Picture Quote 16 – “The Connection is EVERYTHING”


Being at one with your horse is the most wonderful feeling and when it becomes instinctual you, and everyone else, won’t be able to know if your horse is following you or you are following the horse, whether online, at liberty or riding :-)

  • Shelley – HorseSavvy

Picture Quote 15 – “Focus 100% when with your horse”


The only way to be totally and truly ‘connected’ with your horse is to be with them in the MOMENT, what I call the ‘NOW’, this is how horses are. To be in the NOW we have to focus on what we’re doing and not thinking of the future (goal oriented), the past (history) or what others may be doing (judgemental). Once we are in the ‘now’ we can work on being harmonious in own bodies so that we can be harmonious together with our horse.

  • Shelley – HorseSavvy



Training Tip Video: ‘Worming Syringe’

A lot of horses have unwanted behaviours around worming time, their heads go up, they backup and the try their best to resist eating the nasty tasting wormer. These behaviours are instinctual but we can change them if we take time to help our horse relax and understand what we want.

Worming had not been a problem with our horses as we’ve been giving them the tablet form and they all took them like treats. Now we are syringe worming I’ve discovered that Solly has some negative behaviour with it all. He throws his head up so high I can’t reach him, he’s turning away and if I didn’t have a halter on him he’d be off. So instead of getting upset, I thought, what a prime opportunity to do a Training Tip Video of me teaching him how to take a syringe wormer with relaxation and positive reinforcement, and here is the first part….




Worming…Part 2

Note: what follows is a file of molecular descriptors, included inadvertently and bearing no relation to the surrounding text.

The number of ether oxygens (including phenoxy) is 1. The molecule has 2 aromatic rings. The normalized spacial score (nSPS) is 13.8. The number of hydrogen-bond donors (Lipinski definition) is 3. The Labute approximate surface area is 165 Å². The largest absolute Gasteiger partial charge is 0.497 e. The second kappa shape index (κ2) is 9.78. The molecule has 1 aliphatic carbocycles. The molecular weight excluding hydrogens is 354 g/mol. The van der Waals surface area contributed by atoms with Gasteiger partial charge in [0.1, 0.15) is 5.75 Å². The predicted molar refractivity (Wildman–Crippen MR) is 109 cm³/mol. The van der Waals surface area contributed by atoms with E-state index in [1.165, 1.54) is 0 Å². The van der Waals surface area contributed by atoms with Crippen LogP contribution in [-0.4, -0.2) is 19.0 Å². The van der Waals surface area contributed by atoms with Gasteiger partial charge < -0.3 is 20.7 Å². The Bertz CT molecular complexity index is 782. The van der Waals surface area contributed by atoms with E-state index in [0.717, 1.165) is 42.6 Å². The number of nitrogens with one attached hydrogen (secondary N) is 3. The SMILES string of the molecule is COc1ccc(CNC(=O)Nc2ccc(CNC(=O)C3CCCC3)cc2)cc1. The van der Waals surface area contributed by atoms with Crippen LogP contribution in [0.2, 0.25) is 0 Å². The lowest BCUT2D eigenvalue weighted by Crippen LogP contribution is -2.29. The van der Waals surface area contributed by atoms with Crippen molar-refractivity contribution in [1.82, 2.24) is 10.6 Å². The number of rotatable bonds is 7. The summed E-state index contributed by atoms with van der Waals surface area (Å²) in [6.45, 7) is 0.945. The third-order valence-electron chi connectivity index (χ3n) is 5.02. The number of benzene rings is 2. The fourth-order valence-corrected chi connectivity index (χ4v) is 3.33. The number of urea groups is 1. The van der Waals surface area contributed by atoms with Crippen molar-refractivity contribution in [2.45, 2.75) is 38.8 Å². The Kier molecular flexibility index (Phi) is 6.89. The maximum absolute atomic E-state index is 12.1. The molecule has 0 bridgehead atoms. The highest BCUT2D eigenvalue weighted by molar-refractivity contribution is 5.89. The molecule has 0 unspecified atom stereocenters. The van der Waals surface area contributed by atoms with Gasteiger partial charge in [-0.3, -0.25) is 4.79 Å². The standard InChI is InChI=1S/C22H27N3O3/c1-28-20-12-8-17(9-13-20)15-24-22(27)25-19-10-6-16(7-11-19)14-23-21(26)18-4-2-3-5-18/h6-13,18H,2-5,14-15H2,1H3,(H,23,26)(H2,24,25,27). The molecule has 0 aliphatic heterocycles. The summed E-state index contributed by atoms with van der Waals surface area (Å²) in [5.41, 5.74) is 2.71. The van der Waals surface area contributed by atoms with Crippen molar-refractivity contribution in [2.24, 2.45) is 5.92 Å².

So, I have done three practice sessions  of worming on Solly (and the other herd members) and have progressed to not treating now and doing it at liberty. Here are some pics from our 4th practice today.

Pic 1) is of Solly looking at the syringe, I’ve placed it in the area I want his head to be.
Pic 2)  is of Solly sniffing the syringe…smell is a huge part of this so it will be interesting to use the real wormer with him!
Pic 3) is of Solly taking the syringe himself .
Pics 4&5) are of him taking the apple sauce…all at liberty.
Pic 6) is Stormy taking the syringe for some sauce.
Pic 7) is Tara smelling the syringe.
Pic 8) is Tara taking the sauce, I held my hand on the outside of her head to encourage and sooth her, she could move her head that way and I wasn’t forcing it all, she just needs more support and love.

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  • Shelley – HorseSavvy

Picture Quote 14 – “Trust is a two way thing”


For your horse to trust you, you have to trust your horse. It can take time to accomplish this but working on a daily basis you can gain trust with small things like handling, grooming and ground work  and build to ridden work. Progress can be made onto more complex tasks whether that is at liberty, online, riding lateral moves or even riding bareback and bridleless, but without you trusting your horse he will not trust you and that will hinder your progress.

  • Shelley – HorseSavvy

Other Hand Exercises (OH x’s) – Straightness Training

We are all asymmetric, and so are our horses. To help us both become straighter we need to be flexible on both sides of our bodies.

We often spend quite a lot of time building straightness in our horses with exercises, through ground work and then ridden, such as circles of all sizes, leg yields, shoulder-in and haunches in, these and other exercises help to progress a horse to where their muscles on left and right are working equally.